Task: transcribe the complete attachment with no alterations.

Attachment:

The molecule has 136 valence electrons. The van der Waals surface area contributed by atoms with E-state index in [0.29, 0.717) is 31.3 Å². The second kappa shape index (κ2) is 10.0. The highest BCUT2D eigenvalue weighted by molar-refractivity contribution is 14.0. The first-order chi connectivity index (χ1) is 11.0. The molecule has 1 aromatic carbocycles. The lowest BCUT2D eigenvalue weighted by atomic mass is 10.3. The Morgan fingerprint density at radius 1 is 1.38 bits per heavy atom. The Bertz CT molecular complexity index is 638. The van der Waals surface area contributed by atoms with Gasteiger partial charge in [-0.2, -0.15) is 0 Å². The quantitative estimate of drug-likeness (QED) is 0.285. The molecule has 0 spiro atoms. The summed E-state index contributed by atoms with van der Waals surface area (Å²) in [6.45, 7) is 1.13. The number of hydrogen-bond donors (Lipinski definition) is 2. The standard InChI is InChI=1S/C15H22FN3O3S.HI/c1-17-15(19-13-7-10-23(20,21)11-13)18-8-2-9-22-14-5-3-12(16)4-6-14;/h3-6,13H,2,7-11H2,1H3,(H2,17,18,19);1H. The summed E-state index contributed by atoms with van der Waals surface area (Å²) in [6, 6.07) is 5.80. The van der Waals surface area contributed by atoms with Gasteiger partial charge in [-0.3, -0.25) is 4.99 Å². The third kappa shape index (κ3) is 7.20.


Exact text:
The molecule has 136 valence electrons. The van der Waals surface area contributed by atoms with E-state index in [0.29, 0.717) is 31.3 Å². The second kappa shape index (κ2) is 10.0. The highest BCUT2D eigenvalue weighted by molar-refractivity contribution is 14.0. The first-order chi connectivity index (χ1) is 11.0. The molecule has 1 aromatic carbocycles. The lowest BCUT2D eigenvalue weighted by atomic mass is 10.3. The Morgan fingerprint density at radius 1 is 1.38 bits per heavy atom. The Bertz CT molecular complexity index is 638. The van der Waals surface area contributed by atoms with Gasteiger partial charge in [-0.2, -0.15) is 0 Å². The quantitative estimate of drug-likeness (QED) is 0.285. The molecule has 0 spiro atoms. The summed E-state index contributed by atoms with van der Waals surface area (Å²) in [6.45, 7) is 1.13. The number of hydrogen-bond donors (Lipinski definition) is 2. The standard InChI is InChI=1S/C15H22FN3O3S.HI/c1-17-15(19-13-7-10-23(20,21)11-13)18-8-2-9-22-14-5-3-12(16)4-6-14;/h3-6,13H,2,7-11H2,1H3,(H2,17,18,19);1H. The summed E-state index contributed by atoms with van der Waals surface area (Å²) in [6, 6.07) is 5.80. The van der Waals surface area contributed by atoms with Gasteiger partial charge in [-0.3, -0.25) is 4.99 Å². The third kappa shape index (κ3) is 7.20.